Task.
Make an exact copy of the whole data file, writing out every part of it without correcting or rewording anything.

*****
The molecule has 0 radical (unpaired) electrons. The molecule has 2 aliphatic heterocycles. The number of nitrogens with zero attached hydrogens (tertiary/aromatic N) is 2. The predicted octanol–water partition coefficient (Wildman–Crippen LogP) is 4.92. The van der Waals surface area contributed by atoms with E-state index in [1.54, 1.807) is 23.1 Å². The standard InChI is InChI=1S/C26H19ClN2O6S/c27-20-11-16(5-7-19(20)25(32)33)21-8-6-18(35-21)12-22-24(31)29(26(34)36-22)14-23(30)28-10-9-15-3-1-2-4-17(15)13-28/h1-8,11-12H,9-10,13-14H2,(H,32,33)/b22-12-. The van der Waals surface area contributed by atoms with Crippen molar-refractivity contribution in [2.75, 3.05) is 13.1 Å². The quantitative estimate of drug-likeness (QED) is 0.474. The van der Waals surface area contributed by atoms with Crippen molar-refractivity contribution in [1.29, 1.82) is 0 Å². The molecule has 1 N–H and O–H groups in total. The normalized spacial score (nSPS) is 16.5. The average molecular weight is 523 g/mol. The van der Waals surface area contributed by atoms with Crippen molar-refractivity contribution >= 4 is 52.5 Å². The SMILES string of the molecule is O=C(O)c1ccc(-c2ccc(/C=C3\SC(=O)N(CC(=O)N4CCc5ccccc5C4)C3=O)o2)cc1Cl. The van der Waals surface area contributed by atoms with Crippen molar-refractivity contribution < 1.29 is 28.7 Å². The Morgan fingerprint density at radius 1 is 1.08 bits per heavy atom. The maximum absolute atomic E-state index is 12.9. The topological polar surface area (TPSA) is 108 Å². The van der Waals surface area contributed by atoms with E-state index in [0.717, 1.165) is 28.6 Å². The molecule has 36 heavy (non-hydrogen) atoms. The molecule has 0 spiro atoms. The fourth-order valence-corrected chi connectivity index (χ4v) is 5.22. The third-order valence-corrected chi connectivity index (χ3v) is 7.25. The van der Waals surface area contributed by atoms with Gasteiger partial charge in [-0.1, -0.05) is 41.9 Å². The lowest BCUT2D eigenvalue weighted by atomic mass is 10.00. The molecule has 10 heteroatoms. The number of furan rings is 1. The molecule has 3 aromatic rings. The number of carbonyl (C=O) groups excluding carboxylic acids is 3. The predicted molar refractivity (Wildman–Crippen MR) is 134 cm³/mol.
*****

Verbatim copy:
The molecule has 0 radical (unpaired) electrons. The molecule has 2 aliphatic heterocycles. The number of nitrogens with zero attached hydrogens (tertiary/aromatic N) is 2. The predicted octanol–water partition coefficient (Wildman–Crippen LogP) is 4.92. The van der Waals surface area contributed by atoms with E-state index in [1.54, 1.807) is 23.1 Å². The standard InChI is InChI=1S/C26H19ClN2O6S/c27-20-11-16(5-7-19(20)25(32)33)21-8-6-18(35-21)12-22-24(31)29(26(34)36-22)14-23(30)28-10-9-15-3-1-2-4-17(15)13-28/h1-8,11-12H,9-10,13-14H2,(H,32,33)/b22-12-. The van der Waals surface area contributed by atoms with Crippen molar-refractivity contribution in [2.75, 3.05) is 13.1 Å². The quantitative estimate of drug-likeness (QED) is 0.474. The van der Waals surface area contributed by atoms with Crippen molar-refractivity contribution in [1.29, 1.82) is 0 Å². The molecule has 1 N–H and O–H groups in total. The normalized spacial score (nSPS) is 16.5. The average molecular weight is 523 g/mol. The van der Waals surface area contributed by atoms with Crippen molar-refractivity contribution >= 4 is 52.5 Å². The SMILES string of the molecule is O=C(O)c1ccc(-c2ccc(/C=C3\SC(=O)N(CC(=O)N4CCc5ccccc5C4)C3=O)o2)cc1Cl. The van der Waals surface area contributed by atoms with Crippen molar-refractivity contribution < 1.29 is 28.7 Å². The Morgan fingerprint density at radius 1 is 1.08 bits per heavy atom. The maximum absolute atomic E-state index is 12.9. The topological polar surface area (TPSA) is 108 Å². The van der Waals surface area contributed by atoms with E-state index in [0.717, 1.165) is 28.6 Å². The molecule has 36 heavy (non-hydrogen) atoms. The molecule has 0 spiro atoms. The fourth-order valence-corrected chi connectivity index (χ4v) is 5.22. The third-order valence-corrected chi connectivity index (χ3v) is 7.25. The van der Waals surface area contributed by atoms with Gasteiger partial charge in [-0.1, -0.05) is 41.9 Å². The lowest BCUT2D eigenvalue weighted by atomic mass is 10.00. The molecule has 10 heteroatoms. The number of furan rings is 1. The molecule has 3 aromatic rings. The number of carbonyl (C=O) groups excluding carboxylic acids is 3. The predicted molar refractivity (Wildman–Crippen MR) is 134 cm³/mol.